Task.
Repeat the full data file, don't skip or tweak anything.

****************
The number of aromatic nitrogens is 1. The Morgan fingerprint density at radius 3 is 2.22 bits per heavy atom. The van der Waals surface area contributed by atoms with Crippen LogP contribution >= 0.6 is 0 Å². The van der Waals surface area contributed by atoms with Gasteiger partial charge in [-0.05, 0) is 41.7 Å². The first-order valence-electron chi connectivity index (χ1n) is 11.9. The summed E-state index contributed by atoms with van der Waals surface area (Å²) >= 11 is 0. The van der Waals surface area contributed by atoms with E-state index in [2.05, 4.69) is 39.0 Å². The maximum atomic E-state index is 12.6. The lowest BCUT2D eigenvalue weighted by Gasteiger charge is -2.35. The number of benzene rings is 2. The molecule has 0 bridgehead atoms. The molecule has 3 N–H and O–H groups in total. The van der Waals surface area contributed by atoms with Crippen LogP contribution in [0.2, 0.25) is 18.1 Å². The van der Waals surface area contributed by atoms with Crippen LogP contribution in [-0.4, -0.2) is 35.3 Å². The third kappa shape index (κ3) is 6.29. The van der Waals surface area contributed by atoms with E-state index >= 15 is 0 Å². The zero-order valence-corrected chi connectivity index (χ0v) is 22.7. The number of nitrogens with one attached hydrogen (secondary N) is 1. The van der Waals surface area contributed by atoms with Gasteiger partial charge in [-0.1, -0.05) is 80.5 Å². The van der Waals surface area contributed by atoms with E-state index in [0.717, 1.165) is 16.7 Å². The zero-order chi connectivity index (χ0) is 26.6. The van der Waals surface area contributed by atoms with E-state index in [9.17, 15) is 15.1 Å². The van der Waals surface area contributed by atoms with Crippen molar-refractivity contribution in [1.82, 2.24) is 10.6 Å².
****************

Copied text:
The number of aromatic nitrogens is 1. The Morgan fingerprint density at radius 3 is 2.22 bits per heavy atom. The van der Waals surface area contributed by atoms with Crippen LogP contribution >= 0.6 is 0 Å². The van der Waals surface area contributed by atoms with Gasteiger partial charge in [-0.05, 0) is 41.7 Å². The first-order valence-electron chi connectivity index (χ1n) is 11.9. The summed E-state index contributed by atoms with van der Waals surface area (Å²) >= 11 is 0. The van der Waals surface area contributed by atoms with E-state index in [2.05, 4.69) is 39.0 Å². The maximum atomic E-state index is 12.6. The lowest BCUT2D eigenvalue weighted by Gasteiger charge is -2.35. The number of benzene rings is 2. The molecule has 0 bridgehead atoms. The molecule has 3 N–H and O–H groups in total. The van der Waals surface area contributed by atoms with Crippen LogP contribution in [0.2, 0.25) is 18.1 Å². The van der Waals surface area contributed by atoms with Crippen LogP contribution in [-0.4, -0.2) is 35.3 Å². The third kappa shape index (κ3) is 6.29. The van der Waals surface area contributed by atoms with E-state index >= 15 is 0 Å². The zero-order valence-corrected chi connectivity index (χ0v) is 22.7. The number of nitrogens with one attached hydrogen (secondary N) is 1. The van der Waals surface area contributed by atoms with Gasteiger partial charge in [-0.1, -0.05) is 80.5 Å². The van der Waals surface area contributed by atoms with E-state index in [0.717, 1.165) is 16.7 Å². The zero-order chi connectivity index (χ0) is 26.6. The van der Waals surface area contributed by atoms with E-state index in [9.17, 15) is 15.1 Å². The van der Waals surface area contributed by atoms with Crippen molar-refractivity contribution in [1.82, 2.24) is 10.6 Å².